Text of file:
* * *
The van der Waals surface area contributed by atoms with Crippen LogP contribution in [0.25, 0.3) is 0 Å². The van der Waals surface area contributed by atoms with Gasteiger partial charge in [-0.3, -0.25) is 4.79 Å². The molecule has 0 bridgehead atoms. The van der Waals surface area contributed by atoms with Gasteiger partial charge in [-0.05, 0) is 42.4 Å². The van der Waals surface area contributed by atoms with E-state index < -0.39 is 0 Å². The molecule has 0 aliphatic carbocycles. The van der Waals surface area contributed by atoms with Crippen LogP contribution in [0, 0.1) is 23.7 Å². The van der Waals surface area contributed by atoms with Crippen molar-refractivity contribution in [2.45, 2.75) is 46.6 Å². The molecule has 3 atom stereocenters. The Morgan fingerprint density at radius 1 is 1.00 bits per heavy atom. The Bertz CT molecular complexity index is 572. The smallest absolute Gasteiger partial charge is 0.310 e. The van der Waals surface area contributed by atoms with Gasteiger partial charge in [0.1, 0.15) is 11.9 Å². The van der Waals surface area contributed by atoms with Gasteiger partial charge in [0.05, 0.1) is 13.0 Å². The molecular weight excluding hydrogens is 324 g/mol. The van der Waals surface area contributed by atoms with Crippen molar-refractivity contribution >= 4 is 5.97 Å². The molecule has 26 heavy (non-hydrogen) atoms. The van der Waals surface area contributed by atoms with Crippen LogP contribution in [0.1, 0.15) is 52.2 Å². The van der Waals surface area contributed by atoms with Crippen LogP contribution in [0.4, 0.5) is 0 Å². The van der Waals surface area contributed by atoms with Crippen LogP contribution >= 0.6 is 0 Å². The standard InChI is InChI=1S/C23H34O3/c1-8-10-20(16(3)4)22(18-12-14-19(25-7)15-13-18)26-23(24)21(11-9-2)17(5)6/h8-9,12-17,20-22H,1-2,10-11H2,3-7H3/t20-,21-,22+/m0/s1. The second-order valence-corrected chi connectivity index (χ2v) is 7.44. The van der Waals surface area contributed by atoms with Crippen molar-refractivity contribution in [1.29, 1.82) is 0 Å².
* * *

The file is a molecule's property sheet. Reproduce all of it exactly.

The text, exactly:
The van der Waals surface area contributed by atoms with Crippen LogP contribution in [0.25, 0.3) is 0 Å². The van der Waals surface area contributed by atoms with Gasteiger partial charge in [-0.3, -0.25) is 4.79 Å². The molecule has 0 bridgehead atoms. The van der Waals surface area contributed by atoms with Gasteiger partial charge in [-0.05, 0) is 42.4 Å². The van der Waals surface area contributed by atoms with E-state index < -0.39 is 0 Å². The molecule has 0 aliphatic carbocycles. The van der Waals surface area contributed by atoms with Crippen LogP contribution in [0, 0.1) is 23.7 Å². The van der Waals surface area contributed by atoms with Crippen molar-refractivity contribution in [2.45, 2.75) is 46.6 Å². The molecule has 3 atom stereocenters. The Morgan fingerprint density at radius 1 is 1.00 bits per heavy atom. The Bertz CT molecular complexity index is 572. The smallest absolute Gasteiger partial charge is 0.310 e. The van der Waals surface area contributed by atoms with Gasteiger partial charge in [0.1, 0.15) is 11.9 Å². The van der Waals surface area contributed by atoms with Gasteiger partial charge in [0.05, 0.1) is 13.0 Å². The molecular weight excluding hydrogens is 324 g/mol. The van der Waals surface area contributed by atoms with Crippen molar-refractivity contribution >= 4 is 5.97 Å². The molecule has 26 heavy (non-hydrogen) atoms. The van der Waals surface area contributed by atoms with Crippen LogP contribution in [0.1, 0.15) is 52.2 Å². The van der Waals surface area contributed by atoms with Crippen LogP contribution in [0.4, 0.5) is 0 Å². The van der Waals surface area contributed by atoms with Crippen LogP contribution >= 0.6 is 0 Å². The standard InChI is InChI=1S/C23H34O3/c1-8-10-20(16(3)4)22(18-12-14-19(25-7)15-13-18)26-23(24)21(11-9-2)17(5)6/h8-9,12-17,20-22H,1-2,10-11H2,3-7H3/t20-,21-,22+/m0/s1. The second-order valence-corrected chi connectivity index (χ2v) is 7.44. The van der Waals surface area contributed by atoms with Crippen molar-refractivity contribution in [1.29, 1.82) is 0 Å².